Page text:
We can return, and Cooper can return, but neither we nor Cooper can go back. They aren’t the same thing, no matter how much we wish it could be. And even if we’d gotten 75643f267f6cdc73f2ae5616c4efb6a9the same cherry pie and coffee routine, we would be both lesser for it, and left even more dissatisfied than those who are unhappy believe they would be. It would be hollow and empty, meaningless, purposeless to rehash the exact same things that happened in 1989 and 1990. More is not always better. One cookie tasted great. Two is even better. Six or seven in, you begin to regret that you ate them all, because the taste is no longer satisfying or novel.

The Return is the ending that Twin Peaks deserved and more. To have done anything less would be to do a disservice to that world which so many fell so deeply in love with all those years ago. You can’t always get what you want, but sometimes you get what you need, and occasionally, you get what you deserve.

I have tried to maintain this perspective while watching The Return, and found myself tested, pushed to my limits the night of the finale. But acceptance and even joy have been quick to arrive for me, and, I think, for many others. The rest might never make their peace with what occurred on September 3rd, 2017. Yet others might find The Return go the way that Fire Walk With Me has for so many, and with time, distance and an altered perspective, find the peace that they can’t right now.

What is most fascinating about this aspect of The Return, is that it hasn’t just happened this way for fans. It has also happened for Dale Cooper. The single biggest audience mistake (I think we are all probably guilty of this, myself included) was believing that Dale Cooper had everything under control. Dale’s single biggest mistake is also believing that he had everything under control. If Audrey’s situation is any indication of the way Lodge-time works, your body grows old, but who you are is frozen, unaltered from who you were when you entered. Her conversations with ‘Charlie’ seem childish in contrast with her age.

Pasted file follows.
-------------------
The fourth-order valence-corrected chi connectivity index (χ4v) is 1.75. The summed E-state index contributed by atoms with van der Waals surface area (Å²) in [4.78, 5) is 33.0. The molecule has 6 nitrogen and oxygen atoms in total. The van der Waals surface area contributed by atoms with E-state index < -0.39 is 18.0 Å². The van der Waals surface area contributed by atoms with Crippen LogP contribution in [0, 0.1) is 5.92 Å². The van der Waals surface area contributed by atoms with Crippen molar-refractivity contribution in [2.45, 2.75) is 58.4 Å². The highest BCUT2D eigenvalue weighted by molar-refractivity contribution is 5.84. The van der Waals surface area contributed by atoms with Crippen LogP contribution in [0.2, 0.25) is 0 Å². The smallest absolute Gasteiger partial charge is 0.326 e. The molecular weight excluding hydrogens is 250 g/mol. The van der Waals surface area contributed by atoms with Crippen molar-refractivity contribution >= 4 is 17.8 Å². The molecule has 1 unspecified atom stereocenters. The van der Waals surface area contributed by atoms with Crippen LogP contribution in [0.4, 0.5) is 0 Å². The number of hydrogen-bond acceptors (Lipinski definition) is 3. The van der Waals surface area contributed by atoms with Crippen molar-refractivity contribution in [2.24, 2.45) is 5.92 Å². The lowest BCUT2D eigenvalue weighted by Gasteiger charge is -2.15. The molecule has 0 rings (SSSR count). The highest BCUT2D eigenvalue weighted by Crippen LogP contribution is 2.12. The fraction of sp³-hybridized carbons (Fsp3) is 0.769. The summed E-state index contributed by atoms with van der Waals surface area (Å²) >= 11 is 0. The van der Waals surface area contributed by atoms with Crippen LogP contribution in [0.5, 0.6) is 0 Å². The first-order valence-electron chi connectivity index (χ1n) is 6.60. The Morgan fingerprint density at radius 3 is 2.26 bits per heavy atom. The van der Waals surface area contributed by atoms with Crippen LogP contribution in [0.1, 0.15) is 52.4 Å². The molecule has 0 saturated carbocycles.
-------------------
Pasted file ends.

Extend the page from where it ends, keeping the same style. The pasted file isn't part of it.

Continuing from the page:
Dale never had a chance. It was thrilling and heartwarming to hear him ask if the coffee was on the moment he gained contact with the Twin Peaks Sheriff department, but it is also the indicator of his state. Even in Part 16, Dale “I am the FBI” Cooper hasn’t quite realized that no, he isn’t the FBI anymore. He’s the same Cooper who went into the lodge, at heart. He thinks he has some new insight, some level of enlightenment, but he has failed to see that the world has turned many, many moons without him. Dale is returning, but he thinks that in doing so, he can go back. Even more importantly, he thinks that he can go back even farther, thinks that changing things is wise, because the past dictates the future, and if he can just change the past, he can change the future too.

His crime is hubris. He believes that he can alter the unalterable. He is a Gatsby, desperate to re-achieve that which never really existed in the first place, that which he, in all his time in the lodge, idealized. Home. As he leads Laura away through the forest, that word rings uneasily. He is dreaming of a Twin Peaks where everything could be ‘fixed’, that the past twenty-five years could be hand-waved away, with a living Laura, and his knowledge of BOB to save the town and its inhabitants. But just because everything isn’t the way he wanted it to be, or the way we wanted it to go, doesn’t mean it needs fixing. Some things just are, and the more real the world, the less perfect it is and the more broken things are, which is the way that they are meant to be.

It is a hard feeling to come to grips with, for Dale and for the audience, even those who liked the way it ended from the get go. It is hard to accept that imperfections, evil and atrocities are a part of life. If Dale were able to fix everything, what would that narrative do for us? What depth would it bring? Or what degradation? Has Dale learned his lesson? That the knights of myth are exactly that – dust on the covers of romantic old tomes and he can’t fix everything? It seems that perhaps in the final moments of Part 18, he is seeing that truth clearly for the first time.